If you think you’ve heard of this name before, join the club.
I am familiar with the Yamagoya ramen which has more than 100 over outlets in Japan, and now, this ramen joint has come to Kuala Lumpur. The ramen, that is served to you piping hot in a bowl, is actually freshly handmade here – right at the front of the shop to be precise. Apparently the pork bone stock that makes the base of their ramen broth is flown in from Japan. Yamagoya also has a presence in Thailand & Indonesia, and with such titillating words such as “freshly made” and “flown in broth stock”, used to describe the ramen joint, we really needed to check out this place a.s.a.p.
For some serious noodle eaters both here and especially in Japan, ramen noodles are a religion. They worship at the altar of firm noodles made in-house, intensely flavorful broth, and the porkiest of pork slices.
Because I know it’s not politically or culinarily correct to anoint ramen noodles not made in the restaurant they’re served in, I was rather please to hear that Yamagoya makes their own ramen. So, had I finally stumbled upon “the” ramen shop of all time.. serving noodles made in-house, and served in an unctuous broth along with slippery cuts of succulent porky pork?
The specialty here at Yamagoya Ramen is the Mukashi Ramen. Priced at RM24 per bowl, the murky broth of ramen contains cha-siu, soft boiled marinated eggs, seaweed, spring onions, wood ear fungus & bamboo shoots in tonkotsu broth. The light-brown broth, speckled with fat droplets, was indeed inviting. It was nutty, complex, and pretty satisfying, its flavor enhanced by the slices of tender, fat riddled pig. My only complaint was that they somewhat overcooked my noodles. My mistake for not telling them I wanted it al dente. I was pleased to find a red plastic grinder containing toasted sesame seeds at the table. These are meant to be ground on top of your soup. This condiment exponentially raised the nuttiness of the bowl of ramen – something I find rather addictive in a hearty bowl of ramen. Whilst the broth was good, there was something missing in my tonkatsu ramen.. that ‘wow’ factor, for a lack of a better word. It was perhaps not the greatest bowl of noodles in broth I have ever had, but it was not the worst either.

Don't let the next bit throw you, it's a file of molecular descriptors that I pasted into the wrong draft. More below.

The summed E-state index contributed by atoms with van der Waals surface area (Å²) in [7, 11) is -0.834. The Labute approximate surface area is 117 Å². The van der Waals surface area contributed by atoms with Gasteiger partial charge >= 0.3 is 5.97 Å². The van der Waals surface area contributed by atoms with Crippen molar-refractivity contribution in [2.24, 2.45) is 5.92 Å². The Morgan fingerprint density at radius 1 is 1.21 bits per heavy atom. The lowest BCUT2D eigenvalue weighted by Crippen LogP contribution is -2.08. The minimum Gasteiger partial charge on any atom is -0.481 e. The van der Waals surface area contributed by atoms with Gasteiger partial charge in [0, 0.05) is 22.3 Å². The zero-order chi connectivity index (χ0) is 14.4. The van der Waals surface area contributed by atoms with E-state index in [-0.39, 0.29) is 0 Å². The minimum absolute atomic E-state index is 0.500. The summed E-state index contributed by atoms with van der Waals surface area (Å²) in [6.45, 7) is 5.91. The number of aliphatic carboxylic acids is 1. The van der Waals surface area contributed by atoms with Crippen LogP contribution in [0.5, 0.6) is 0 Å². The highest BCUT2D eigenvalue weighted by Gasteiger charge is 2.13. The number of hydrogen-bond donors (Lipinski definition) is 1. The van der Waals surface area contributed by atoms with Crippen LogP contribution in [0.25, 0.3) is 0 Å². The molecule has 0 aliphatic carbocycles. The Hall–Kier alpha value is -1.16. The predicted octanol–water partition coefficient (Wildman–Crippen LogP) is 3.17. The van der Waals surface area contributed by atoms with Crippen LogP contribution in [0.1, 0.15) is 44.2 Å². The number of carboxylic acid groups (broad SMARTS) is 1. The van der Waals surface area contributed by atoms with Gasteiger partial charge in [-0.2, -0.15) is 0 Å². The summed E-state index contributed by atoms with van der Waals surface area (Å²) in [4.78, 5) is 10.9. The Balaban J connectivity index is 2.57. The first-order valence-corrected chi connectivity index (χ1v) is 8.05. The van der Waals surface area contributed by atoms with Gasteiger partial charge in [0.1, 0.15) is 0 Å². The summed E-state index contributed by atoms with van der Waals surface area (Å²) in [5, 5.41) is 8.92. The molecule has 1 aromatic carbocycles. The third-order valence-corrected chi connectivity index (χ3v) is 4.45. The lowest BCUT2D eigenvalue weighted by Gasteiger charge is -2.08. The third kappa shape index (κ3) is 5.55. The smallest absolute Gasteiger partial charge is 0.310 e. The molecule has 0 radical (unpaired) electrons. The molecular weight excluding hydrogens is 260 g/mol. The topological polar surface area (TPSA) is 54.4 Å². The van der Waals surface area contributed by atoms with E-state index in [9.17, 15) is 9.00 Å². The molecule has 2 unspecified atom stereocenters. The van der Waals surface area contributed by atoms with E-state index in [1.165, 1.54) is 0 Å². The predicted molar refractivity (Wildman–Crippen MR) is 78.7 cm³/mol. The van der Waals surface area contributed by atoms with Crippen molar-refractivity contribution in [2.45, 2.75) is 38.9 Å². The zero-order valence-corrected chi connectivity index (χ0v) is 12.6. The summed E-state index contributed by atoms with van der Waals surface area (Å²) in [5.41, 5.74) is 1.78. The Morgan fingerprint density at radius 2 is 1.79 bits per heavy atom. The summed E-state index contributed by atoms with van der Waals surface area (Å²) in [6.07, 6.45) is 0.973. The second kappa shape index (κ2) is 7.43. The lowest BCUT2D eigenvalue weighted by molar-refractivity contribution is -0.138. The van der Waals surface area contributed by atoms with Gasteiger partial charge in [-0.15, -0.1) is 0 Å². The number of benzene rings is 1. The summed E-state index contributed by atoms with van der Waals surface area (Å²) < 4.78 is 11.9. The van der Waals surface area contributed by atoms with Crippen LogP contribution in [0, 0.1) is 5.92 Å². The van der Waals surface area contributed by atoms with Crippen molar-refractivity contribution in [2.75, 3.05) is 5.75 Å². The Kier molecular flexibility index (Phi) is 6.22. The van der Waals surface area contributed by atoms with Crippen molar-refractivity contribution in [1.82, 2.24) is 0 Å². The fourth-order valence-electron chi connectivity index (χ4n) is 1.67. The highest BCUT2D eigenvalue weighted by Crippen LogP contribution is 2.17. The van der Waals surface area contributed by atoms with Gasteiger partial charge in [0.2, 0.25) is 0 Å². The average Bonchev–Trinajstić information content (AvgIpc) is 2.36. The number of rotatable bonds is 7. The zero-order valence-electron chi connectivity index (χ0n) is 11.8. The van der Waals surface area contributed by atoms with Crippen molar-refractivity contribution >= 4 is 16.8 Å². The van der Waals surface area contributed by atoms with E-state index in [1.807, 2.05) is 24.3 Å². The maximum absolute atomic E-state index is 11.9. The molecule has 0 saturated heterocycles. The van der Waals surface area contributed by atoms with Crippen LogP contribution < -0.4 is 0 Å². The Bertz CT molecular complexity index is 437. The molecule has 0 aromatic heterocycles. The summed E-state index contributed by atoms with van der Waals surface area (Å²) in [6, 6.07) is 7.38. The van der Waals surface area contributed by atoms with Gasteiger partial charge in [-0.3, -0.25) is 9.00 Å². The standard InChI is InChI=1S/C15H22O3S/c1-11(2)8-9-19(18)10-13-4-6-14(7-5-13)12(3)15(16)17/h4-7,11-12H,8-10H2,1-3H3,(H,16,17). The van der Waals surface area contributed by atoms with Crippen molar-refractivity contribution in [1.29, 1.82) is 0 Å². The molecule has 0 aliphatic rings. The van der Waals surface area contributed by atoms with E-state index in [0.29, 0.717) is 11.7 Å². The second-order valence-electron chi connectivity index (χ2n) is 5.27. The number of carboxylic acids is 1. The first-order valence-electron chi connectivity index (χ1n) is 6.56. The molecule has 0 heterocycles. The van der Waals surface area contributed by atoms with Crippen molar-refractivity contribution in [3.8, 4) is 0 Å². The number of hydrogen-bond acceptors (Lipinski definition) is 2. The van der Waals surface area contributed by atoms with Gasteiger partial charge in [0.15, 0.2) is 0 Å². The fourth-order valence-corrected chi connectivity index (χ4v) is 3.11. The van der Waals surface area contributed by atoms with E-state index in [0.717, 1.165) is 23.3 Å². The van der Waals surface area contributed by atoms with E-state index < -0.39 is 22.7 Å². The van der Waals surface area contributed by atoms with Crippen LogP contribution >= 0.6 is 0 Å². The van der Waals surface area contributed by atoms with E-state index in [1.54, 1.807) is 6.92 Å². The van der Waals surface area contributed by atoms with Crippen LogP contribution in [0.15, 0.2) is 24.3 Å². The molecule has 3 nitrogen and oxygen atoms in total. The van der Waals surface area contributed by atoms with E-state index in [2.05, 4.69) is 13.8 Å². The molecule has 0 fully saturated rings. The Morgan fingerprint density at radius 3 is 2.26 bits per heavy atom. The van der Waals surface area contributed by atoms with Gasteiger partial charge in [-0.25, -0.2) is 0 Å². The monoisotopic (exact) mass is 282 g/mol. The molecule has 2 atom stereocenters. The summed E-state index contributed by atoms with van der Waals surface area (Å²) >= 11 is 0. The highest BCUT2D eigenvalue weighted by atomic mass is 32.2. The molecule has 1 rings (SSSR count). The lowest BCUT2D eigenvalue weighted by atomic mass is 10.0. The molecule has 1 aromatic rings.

slurp it with great gusto to show your appreciation
This is the Miso Ramen. Priced also at RM24, this bowl was a bit of a let down.The miso ramen broth had a monochromatic flavour, was slightly spicy and came with char siu, bamboo shoots, wood ear fungus, beansprouts and spring onions. The stock was terribly salty and whilst the tasty cha-siu managed to save the bowl from slipping into the abyss of despair, the saltiness of the miso soup obliterated most of the other flavours in the bowl. I would not recommend this to you but go for the Mukashi Ramen instead.
A fatty sliver of cha-siu.. saving grace in this overly salty bowl of ramen
gyoza – japanese thin-skinned dumplings filled with pork meat and vegetables.. again not bad, but not really memorable
So how, you might ask, do we award points for a bowl of ramen. Well, it’s not rocket science really – here’s a simple scale I like to follow:
1. The Noodles (10 points, 10 being tops and 1 being lousy): They should be springy and flavorful, with a bounce rather than the bite you’d look for in an Italian pasta. They should be smooth and slick for slurping up, but never starchy or slimy.
2. The Broth (10 points): I generally like to go for the tonkotsu, a pork bones-based broth. When unavailable, I opted for the simpler salt-based option (shio). In all cases, the broths should be top notch in the style they represent. Tonkotsu broth should be rich, creamy, and opaque with an intensely porky flavor. The top surface should glisten with droplets of pork fat. The stock should not be overly salty but rich and flavourful.
3. The Toppings (10 points): The classic version is served with thinly sliced chasiu(Japanese barbecued pork), pickled bamboo shoots, seaweed, slivers of wood ear fungus/mushroom, onsen tamago or soft boiled marinated eggs, and plenty of scallions. The flavor and succulence of the pork, the freshness and quality of the ingredients, and their contribution to the broth.. all play a part.
Take the 30 maximum points and divide it by 3. You will get your scale from 1-10. 1 being lousy and 10 being terrific!
So in conclusion and to be fair, the tonkatsu ramen at Yamagoya is pretty decent. Perhaps not the greatest bowl of noodles in broth I have ever had, but it was not the worst either. I would rate it somewhere in between a 3-4, I would imagine, the best still being something I experienced, once upon a time, in a nameless stall one blustery winter’s night, on the streets of Tokyo.